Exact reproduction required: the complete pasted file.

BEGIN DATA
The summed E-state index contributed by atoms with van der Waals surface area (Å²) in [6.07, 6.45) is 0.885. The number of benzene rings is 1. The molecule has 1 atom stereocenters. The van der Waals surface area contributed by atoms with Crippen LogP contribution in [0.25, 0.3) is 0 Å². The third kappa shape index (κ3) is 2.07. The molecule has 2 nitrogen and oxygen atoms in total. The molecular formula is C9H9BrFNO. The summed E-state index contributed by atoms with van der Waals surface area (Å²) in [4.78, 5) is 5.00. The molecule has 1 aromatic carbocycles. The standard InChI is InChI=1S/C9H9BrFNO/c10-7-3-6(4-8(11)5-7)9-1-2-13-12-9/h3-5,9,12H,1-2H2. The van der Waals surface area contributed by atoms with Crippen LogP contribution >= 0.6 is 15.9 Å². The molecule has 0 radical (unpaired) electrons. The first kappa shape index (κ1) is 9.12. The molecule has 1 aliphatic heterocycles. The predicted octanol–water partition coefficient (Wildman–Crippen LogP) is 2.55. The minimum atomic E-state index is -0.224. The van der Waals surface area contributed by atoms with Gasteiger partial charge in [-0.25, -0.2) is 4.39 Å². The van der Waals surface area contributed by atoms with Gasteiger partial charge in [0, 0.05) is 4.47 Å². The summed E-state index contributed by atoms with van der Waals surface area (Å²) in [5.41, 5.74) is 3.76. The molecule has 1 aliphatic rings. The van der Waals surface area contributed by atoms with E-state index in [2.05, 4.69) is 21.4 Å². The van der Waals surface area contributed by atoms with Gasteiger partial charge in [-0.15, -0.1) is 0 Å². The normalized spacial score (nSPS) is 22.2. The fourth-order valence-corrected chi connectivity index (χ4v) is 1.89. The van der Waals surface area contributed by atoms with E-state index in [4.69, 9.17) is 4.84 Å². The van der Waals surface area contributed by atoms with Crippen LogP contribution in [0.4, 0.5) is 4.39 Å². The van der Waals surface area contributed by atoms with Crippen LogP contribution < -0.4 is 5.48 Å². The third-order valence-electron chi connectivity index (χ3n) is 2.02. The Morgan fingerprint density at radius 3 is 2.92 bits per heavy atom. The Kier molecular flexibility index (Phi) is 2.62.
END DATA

The summed E-state index contributed by atoms with van der Waals surface area (Å²) in [6.07, 6.45) is 0.885. The number of benzene rings is 1. The molecule has 1 atom stereocenters. The van der Waals surface area contributed by atoms with Crippen LogP contribution in [0.25, 0.3) is 0 Å². The third kappa shape index (κ3) is 2.07. The molecule has 2 nitrogen and oxygen atoms in total. The molecular formula is C9H9BrFNO. The summed E-state index contributed by atoms with van der Waals surface area (Å²) in [4.78, 5) is 5.00. The molecule has 1 aromatic carbocycles. The standard InChI is InChI=1S/C9H9BrFNO/c10-7-3-6(4-8(11)5-7)9-1-2-13-12-9/h3-5,9,12H,1-2H2. The van der Waals surface area contributed by atoms with Crippen LogP contribution >= 0.6 is 15.9 Å². The molecule has 0 radical (unpaired) electrons. The first kappa shape index (κ1) is 9.12. The molecule has 1 aliphatic heterocycles. The predicted octanol–water partition coefficient (Wildman–Crippen LogP) is 2.55. The minimum atomic E-state index is -0.224. The van der Waals surface area contributed by atoms with Gasteiger partial charge in [-0.25, -0.2) is 4.39 Å². The van der Waals surface area contributed by atoms with Gasteiger partial charge in [0, 0.05) is 4.47 Å². The summed E-state index contributed by atoms with van der Waals surface area (Å²) in [5.41, 5.74) is 3.76. The molecule has 1 aliphatic rings. The van der Waals surface area contributed by atoms with E-state index in [2.05, 4.69) is 21.4 Å². The van der Waals surface area contributed by atoms with Gasteiger partial charge in [-0.15, -0.1) is 0 Å². The normalized spacial score (nSPS) is 22.2. The fourth-order valence-corrected chi connectivity index (χ4v) is 1.89. The van der Waals surface area contributed by atoms with E-state index in [4.69, 9.17) is 4.84 Å². The van der Waals surface area contributed by atoms with Crippen LogP contribution in [0.4, 0.5) is 4.39 Å². The van der Waals surface area contributed by atoms with Crippen LogP contribution < -0.4 is 5.48 Å². The third-order valence-electron chi connectivity index (χ3n) is 2.02. The Morgan fingerprint density at radius 3 is 2.92 bits per heavy atom. The Kier molecular flexibility index (Phi) is 2.62.